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Microbiome. 2019 Jan 23;7(1):8. doi: 10.1186/s40168-019-0625-6.

Genomic and metagenomic insights into the microbial community of a thermal spring.

Author information

1
Centre for Integrative Biology, University of Trento, 38123, Trento, Italy.
2
Istituto G.B. Mattei, Stenico, Italy.
3
Centre for Integrative Biology, University of Trento, 38123, Trento, Italy. olivier.jousson@unitn.it.

Abstract

BACKGROUND:

Water springs provide important ecosystem services including drinking water supply, recreation, and balneotherapy, but their microbial communities remain largely unknown. In this study, we characterized the spring water microbiome of Comano Terme (Italy) at four sampling points of the thermal spa, including natural (spring and well) and human-built (storage tank, bathtubs) environments. We integrated large-scale culturing and metagenomic approaches, with the aim of comprehensively determining the spring water taxonomic composition and functional potential.

RESULTS:

The groundwater feeding the spring hosted the most atypical microbiome, including many taxa known to be recalcitrant to cultivation. The core microbiome included the orders Sphingomonadales, Rhizobiales, and Caulobacterales, and the families Bradyrhizobiaceae and Moraxellaceae. A comparative genomic analysis of 72 isolates and 30 metagenome-assembled genomes (MAGs) revealed that most isolates and MAGs belonged to new species or higher taxonomic ranks widely distributed in the microbial tree of life. Average nucleotide identity (ANI) values calculated for each isolated or assembled genome showed that 10 genomes belonged to known bacterial species (> 95% ANI), 36 genomes (including 1 MAG) had ANI values ranging 85-92.5% and could be assigned as undescribed species belonging to known genera, while the remaining 55 genomes had lower ANI values (< 85%). A number of functional features were significantly over- or underrepresented in genomes derived from the four sampling sites. Functional specialization was found between sites, with for example methanogenesis being unique to groundwater whereas methanotrophy was found in all samples.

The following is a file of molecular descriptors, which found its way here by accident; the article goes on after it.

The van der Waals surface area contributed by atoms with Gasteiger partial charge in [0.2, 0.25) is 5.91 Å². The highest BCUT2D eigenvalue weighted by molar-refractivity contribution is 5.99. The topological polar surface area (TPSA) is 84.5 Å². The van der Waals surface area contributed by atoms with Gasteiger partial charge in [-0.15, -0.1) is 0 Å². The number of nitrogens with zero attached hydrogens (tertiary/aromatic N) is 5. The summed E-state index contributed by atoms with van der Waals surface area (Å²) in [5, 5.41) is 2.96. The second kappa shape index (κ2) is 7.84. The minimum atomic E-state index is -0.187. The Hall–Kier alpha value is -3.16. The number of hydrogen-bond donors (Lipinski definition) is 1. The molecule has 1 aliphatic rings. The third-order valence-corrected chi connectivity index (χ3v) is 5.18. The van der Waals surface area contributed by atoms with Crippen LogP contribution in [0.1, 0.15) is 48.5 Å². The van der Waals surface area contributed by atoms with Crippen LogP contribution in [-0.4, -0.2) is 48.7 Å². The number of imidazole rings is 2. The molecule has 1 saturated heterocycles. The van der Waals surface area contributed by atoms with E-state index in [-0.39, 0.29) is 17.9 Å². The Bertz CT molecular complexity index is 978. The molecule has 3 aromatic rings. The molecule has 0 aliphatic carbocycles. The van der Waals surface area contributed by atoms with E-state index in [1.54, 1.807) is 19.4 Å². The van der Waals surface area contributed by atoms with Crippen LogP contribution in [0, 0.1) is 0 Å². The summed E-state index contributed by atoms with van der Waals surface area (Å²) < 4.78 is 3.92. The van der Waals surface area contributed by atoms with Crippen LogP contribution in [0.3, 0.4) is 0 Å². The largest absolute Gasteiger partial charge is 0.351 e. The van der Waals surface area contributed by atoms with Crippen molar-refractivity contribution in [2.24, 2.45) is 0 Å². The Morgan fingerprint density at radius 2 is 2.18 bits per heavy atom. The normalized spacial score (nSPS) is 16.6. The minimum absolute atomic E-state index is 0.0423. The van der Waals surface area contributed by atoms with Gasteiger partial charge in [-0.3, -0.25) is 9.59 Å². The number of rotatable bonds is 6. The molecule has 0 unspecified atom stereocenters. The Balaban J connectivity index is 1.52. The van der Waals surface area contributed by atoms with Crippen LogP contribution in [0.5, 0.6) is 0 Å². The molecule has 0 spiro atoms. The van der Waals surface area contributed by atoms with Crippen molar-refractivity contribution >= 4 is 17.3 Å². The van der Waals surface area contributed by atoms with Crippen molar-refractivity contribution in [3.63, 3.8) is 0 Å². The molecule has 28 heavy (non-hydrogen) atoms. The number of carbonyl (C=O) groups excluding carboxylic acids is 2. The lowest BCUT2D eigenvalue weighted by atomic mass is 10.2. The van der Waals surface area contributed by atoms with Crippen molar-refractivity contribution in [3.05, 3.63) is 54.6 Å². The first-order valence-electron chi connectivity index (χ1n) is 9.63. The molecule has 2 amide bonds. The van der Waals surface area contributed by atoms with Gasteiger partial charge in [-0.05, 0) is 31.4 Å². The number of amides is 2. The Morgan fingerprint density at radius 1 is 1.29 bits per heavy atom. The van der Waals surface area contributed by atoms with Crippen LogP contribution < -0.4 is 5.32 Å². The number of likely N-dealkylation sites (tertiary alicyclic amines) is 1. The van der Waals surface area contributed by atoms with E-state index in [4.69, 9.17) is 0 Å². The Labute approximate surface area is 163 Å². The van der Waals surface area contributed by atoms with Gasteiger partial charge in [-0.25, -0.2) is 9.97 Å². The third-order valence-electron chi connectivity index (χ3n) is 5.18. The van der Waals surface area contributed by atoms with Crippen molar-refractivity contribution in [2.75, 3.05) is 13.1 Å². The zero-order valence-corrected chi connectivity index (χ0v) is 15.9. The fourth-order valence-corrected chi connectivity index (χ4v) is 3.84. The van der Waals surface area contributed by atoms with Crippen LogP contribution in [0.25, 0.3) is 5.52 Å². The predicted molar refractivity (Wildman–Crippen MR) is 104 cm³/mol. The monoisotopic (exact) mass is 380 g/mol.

CONCLUSIONS:

Current knowledge on aquatic microbiomes is essentially based on surface or human-associated environments. We started uncovering the spring water microbiome, highlighting an unexpected diversity that should be further investigated. This study confirms that groundwater environments host highly adapted, stable microbial communities composed of many unknown taxa, even among the culturable fraction.

KEYWORDS:

Comparative genomics; High-throughput culturing; Shotgun metagenomics; Thermal spring

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